Trump looks past Indiana primary, takes aim at Clinton comments about his campaign

On the eve of the Indiana primary, Republican presidential front-runner Donald Trump Monday touted a new national poll that showed him narrowly edging Hillary Clinton in a hypothetical match-up, while also taking aim at comments she made about his criticism of her campaign.

“All of the pundits, they’re all saying that ‘it’s over' if you win Indiana,” he told Fox News’ Sean Hannity.

The Rasmussen Reports survey buoyed Trump’s campaign as he seeks to add to his hot streak on Tuesday in Indiana’s primary.

The poll showed Trump edging Clinton 41-39 percent in a hypothetical match-up, the first time he’s led their polling since last October. There is an asterisk in that finding:

If voters are given the option of staying home, another recent Rasmussen survey showed Clinton and Trump tied.

He told Hannity that polling for next month’s primary in California is boosting his chances there over Republican rivals Ted Cruz and John Kasich.

“It looks like I’m going to win California big,” he said.

Trump also had some particularly strong words for Clinton and her controversial response to his criticisms of her campaign.

Data curated by InsideGov

"I have a lot of experience dealing with men who sometimes get off the reservation in the way they behave and how they speak," Clinton said during an interview on Friday.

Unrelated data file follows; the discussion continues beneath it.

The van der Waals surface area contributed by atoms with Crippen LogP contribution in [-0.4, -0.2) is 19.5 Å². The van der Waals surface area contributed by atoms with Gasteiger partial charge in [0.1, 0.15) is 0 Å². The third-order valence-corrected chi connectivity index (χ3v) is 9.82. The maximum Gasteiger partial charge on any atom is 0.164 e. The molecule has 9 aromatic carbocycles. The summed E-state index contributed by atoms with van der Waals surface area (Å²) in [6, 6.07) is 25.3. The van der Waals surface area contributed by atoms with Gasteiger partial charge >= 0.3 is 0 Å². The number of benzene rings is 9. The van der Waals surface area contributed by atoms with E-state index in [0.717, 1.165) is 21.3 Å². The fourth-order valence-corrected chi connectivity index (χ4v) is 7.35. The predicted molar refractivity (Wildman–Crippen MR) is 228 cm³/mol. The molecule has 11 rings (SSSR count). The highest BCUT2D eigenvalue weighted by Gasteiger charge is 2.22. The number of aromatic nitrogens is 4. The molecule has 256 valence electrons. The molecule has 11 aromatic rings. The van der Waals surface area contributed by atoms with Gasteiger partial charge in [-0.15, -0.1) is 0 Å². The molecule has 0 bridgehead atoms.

Trump told Hannity on Monday that was a "very derogatory statement to men."

"It was almost as though she’s going to tell us what to do, tell men what to do ... It was a real put-down," Trump said. "If I were to make that statement or if somebody else were to make that statement, it would be a big headline."

As for Bernie Sanders, Trump said that he actually agrees with the Vermont senator on one thing: that the nation’s leaders don't know what they're doing on trade.

"The difference? I’ll make great deals out of it. He doesn’t know what to do," Trump said. "I mean, he’s a socialist, he doesn’t know what to do."

Trump added that he's confident that many of Sanders' supporters will eventually come over to his side, because they want jobs and they will see that he's the best candidate to make that happen.